More people are becoming aware of the link between oral health and our general health but the mouth is often seen as separate from the rest of the body.
People don’t realize that decay of their teeth is an infection and that infection can directly affect their general health.
What happens in our mouth doesn’t only remain there.
The links between oral health and general well-being are not all known yet.
One theory is that the bacteria that builds up between teeth and gums can enter the bloodstream and settle elsewhere in the body, causing damage to other organs such as the heart.
The same type of bacteria found on the walls of the arteries is also found in plaque on our teeth.
Plaque build-up on your teeth will make your gums bleed when you brush and floss and bleeding gums are an indication of infection.
The Journal of the Canadian Dental Association shows gum disease may be more prevalent among diabetic patients than non-diabetic people.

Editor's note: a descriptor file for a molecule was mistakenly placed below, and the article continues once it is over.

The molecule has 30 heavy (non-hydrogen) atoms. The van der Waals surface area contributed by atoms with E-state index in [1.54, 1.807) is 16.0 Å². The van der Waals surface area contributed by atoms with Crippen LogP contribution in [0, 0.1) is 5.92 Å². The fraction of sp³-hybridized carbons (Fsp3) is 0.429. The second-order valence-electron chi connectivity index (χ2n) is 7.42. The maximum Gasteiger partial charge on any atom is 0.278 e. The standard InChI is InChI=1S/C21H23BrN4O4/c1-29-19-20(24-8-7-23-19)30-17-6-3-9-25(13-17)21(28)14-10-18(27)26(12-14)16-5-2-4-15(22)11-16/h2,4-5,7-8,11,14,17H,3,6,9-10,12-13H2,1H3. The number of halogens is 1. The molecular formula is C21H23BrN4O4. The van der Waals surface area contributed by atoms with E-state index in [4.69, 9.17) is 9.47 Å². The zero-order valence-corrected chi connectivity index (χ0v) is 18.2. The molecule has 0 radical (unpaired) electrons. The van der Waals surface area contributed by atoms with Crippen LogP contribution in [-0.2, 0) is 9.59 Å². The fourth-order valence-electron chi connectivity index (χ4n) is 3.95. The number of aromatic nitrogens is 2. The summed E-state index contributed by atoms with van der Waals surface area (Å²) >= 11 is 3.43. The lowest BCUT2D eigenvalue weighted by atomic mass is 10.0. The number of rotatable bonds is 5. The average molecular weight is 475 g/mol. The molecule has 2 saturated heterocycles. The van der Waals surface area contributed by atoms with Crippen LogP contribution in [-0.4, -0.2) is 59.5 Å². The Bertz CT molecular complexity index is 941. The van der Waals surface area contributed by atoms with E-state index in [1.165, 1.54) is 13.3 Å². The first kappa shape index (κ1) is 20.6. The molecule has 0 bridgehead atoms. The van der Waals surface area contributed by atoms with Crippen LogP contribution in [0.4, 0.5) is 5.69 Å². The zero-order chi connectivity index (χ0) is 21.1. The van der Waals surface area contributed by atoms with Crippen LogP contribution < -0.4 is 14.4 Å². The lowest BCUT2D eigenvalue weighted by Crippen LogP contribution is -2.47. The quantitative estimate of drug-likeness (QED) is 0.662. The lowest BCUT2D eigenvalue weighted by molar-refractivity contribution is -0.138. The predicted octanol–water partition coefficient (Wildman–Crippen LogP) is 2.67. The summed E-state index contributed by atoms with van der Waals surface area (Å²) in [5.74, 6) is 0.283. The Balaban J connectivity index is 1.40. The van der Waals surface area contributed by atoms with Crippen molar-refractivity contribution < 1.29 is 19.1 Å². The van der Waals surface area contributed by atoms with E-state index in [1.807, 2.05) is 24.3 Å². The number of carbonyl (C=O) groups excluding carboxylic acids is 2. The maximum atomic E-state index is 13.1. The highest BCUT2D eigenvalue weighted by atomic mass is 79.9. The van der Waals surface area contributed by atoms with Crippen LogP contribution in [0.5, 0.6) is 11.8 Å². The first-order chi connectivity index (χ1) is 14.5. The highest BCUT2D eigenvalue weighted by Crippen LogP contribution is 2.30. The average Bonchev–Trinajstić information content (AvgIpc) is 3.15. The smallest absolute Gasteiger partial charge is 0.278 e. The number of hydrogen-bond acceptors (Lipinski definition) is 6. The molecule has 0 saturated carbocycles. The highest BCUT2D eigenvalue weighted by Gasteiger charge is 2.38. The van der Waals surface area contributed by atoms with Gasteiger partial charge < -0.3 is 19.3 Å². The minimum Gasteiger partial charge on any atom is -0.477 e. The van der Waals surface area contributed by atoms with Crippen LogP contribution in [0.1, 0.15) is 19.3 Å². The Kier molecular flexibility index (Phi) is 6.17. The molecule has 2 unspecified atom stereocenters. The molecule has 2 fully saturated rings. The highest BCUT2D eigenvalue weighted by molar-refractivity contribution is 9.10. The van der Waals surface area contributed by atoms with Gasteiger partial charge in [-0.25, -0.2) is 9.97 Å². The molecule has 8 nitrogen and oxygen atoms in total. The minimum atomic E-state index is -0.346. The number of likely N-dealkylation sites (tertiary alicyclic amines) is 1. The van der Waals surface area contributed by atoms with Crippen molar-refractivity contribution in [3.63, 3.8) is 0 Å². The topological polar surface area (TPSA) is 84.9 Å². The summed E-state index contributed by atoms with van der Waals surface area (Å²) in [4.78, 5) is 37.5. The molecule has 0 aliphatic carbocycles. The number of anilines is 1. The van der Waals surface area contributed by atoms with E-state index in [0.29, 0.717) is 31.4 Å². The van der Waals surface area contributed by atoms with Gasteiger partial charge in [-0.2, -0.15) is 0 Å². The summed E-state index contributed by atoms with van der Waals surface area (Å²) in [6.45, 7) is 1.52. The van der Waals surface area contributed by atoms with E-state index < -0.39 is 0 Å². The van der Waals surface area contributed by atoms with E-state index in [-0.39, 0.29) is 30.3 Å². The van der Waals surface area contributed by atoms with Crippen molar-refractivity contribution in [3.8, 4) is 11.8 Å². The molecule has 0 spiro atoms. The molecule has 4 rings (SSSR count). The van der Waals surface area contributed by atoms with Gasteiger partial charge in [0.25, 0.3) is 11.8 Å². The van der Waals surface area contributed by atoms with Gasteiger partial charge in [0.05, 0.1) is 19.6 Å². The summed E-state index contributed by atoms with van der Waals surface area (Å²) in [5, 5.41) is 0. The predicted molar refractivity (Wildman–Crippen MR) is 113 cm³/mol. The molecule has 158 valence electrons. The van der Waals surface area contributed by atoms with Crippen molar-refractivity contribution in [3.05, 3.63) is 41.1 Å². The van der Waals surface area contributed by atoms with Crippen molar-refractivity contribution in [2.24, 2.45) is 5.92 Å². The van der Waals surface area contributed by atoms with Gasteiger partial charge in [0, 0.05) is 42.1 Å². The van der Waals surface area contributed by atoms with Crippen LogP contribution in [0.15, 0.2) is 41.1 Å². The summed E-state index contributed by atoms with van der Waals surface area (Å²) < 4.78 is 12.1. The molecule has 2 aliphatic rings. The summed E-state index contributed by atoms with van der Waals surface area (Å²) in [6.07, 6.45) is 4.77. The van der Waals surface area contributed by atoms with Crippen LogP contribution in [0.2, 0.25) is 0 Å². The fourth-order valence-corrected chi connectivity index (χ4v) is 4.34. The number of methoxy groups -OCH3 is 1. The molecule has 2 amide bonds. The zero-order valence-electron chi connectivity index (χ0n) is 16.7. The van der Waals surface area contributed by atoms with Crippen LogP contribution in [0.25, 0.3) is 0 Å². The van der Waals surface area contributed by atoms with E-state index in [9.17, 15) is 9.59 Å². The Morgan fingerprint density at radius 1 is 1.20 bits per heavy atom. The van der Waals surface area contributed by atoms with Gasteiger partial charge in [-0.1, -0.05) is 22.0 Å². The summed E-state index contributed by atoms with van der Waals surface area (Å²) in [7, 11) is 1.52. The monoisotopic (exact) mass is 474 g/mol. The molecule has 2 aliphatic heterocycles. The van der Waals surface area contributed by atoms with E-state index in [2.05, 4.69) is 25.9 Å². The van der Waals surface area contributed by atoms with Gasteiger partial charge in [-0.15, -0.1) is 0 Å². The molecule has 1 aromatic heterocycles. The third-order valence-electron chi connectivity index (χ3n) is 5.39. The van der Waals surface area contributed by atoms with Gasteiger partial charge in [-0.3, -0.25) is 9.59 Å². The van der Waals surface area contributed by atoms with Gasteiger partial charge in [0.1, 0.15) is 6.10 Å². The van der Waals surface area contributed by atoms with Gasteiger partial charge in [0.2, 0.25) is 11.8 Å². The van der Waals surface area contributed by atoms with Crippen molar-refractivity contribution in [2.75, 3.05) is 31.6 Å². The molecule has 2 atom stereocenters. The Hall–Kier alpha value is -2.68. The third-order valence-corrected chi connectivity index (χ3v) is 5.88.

Diabetics are more likely than non-diabetics to suffer severe bone loss, tooth loss and infections from gum disease.
Despite its harmful effects, gum disease can be prevented and easily reversed if caught in the early stages by practising good oral health habits.
Brush at least twice a day and floss once a day and be sure to have a dental check-up at least once a year.
As always, we welcome new patients and our helpful friendly staff is on hand Monday to Friday from 9 a.m. to 5 p.m. to book your appointment with one of our dentists or with our hygienist.